U.S. Army chief says no human error seen in anthrax mishap
WASHINGTON (Reuters) - U.S. personnel working at an Army facility in Utah appeared to follow correctly all the outlined procedures to inactivate anthrax before they mistakenly shipped off live samples of the deadly bacteria, the Army's top genera...
WASHINGTON (Reuters) - U.S. personnel working at an Army facility in Utah appeared to follow correctly all the outlined procedures to inactivate anthrax before they mistakenly shipped off live samples of the deadly bacteria, the Army's top general said on Thursday.
Army Chief of Staff General Raymond Odierno said investigators were now reviewing the procedures themselves to determine why the bacteria was not rendered inactive.
"The best I can tell there was not human error," Odierno told reporters, cautioning that his information was based solely on preliminary reports.
U.S. officials disclosed on Wednesday that U.S. Army facilities mistakenly shipped live anthrax bacteria to laboratories in nine states and an air base in South Korea.
The Pentagon has said there was no known suspected infection or risk to the public.
But four U.S. civilians have started taking preventive measures called post-exposure prophylaxis, which usually includes the anthrax vaccine, antibiotics or both.
Twenty-two personnel at the base in South Korea were also given precautionary medical measures although none have shown sign of exposure.
The U.S. Centers for Disease Control and Prevention (CDC) has begun an investigation of the incident. Odierno said the CDC was reviewing whether "we have to change the procedures that are in place."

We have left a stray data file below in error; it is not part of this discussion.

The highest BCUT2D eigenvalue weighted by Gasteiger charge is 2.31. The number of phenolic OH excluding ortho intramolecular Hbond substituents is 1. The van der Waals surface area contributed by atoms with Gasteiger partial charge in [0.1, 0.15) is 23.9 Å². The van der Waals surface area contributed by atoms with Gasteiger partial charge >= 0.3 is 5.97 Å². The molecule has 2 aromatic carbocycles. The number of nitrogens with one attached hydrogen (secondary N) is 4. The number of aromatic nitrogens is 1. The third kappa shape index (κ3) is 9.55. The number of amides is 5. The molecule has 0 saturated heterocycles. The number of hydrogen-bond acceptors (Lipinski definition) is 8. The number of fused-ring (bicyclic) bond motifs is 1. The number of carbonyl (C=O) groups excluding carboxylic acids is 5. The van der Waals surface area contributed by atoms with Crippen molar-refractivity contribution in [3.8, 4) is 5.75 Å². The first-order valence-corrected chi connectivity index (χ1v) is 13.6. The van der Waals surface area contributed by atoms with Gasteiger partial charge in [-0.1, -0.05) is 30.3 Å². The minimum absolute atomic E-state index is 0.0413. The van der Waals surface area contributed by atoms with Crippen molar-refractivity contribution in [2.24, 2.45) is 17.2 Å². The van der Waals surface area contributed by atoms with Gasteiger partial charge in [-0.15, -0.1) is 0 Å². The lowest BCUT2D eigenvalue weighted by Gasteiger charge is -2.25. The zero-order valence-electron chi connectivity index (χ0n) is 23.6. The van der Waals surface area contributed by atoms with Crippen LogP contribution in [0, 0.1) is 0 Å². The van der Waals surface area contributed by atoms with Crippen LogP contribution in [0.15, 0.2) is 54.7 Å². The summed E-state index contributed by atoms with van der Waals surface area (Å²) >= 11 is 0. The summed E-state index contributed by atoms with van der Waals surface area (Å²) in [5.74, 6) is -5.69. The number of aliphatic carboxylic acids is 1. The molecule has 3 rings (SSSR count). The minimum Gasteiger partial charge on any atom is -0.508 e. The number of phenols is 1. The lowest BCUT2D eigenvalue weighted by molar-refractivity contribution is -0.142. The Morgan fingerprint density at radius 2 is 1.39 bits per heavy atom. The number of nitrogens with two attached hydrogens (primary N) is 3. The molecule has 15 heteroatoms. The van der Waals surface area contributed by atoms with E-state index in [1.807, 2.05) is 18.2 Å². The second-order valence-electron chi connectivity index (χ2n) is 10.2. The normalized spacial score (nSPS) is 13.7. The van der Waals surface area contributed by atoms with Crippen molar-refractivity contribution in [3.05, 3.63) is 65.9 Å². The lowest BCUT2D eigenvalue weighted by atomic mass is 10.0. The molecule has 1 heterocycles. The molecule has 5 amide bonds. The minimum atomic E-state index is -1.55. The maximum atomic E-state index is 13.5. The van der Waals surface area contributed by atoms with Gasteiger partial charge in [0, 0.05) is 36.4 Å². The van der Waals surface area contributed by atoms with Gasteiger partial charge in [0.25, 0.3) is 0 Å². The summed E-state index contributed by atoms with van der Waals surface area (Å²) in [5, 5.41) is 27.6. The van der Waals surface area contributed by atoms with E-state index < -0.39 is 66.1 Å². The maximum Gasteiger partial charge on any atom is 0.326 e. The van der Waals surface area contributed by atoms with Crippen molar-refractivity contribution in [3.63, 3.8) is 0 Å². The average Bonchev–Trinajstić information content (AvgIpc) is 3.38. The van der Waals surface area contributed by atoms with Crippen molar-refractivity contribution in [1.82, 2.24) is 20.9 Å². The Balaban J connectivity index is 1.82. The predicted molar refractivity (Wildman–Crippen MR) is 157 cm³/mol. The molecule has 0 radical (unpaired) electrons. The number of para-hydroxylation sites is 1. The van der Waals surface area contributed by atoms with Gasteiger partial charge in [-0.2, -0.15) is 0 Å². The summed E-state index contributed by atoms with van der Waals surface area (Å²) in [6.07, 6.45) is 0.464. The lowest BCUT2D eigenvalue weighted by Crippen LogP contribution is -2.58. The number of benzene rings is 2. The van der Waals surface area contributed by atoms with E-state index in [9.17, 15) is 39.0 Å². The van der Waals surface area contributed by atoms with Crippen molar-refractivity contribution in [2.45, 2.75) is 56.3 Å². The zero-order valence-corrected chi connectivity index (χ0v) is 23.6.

Odierno did not offer specifics and said he did not know how long the procedures had been in place.
"But we definitely believe no one is in danger. We believe we followed all the proper procedures," Odierno said.
The mishap comes 11 months after the CDC, one of the government's top civilian labs, similarly mishandled anthrax.
Researchers at a lab designed to handle extremely dangerous pathogens sent what they believed were killed samples of anthrax to another CDC lab, one with fewer safeguards and therefore not authorized to work with live anthrax.
Scores of CDC employees could have been exposed to the live anthrax, but none became ill.
That incident and a similar one last spring, in which CDC scientists shipped what they thought was a benign form of bird flu but which was actually a highly virulent strain, led U.S. lawmakers to fault a "dangerous pattern" of safety lapses at government labs.
In the latest case, the Army's Dugway Proving Ground in Utah reported in March 2014 that gamma irradiation had inactivated the anthrax stock in question, and along with another Army facility, began shipments that continued through April 2015, a U.S. official said.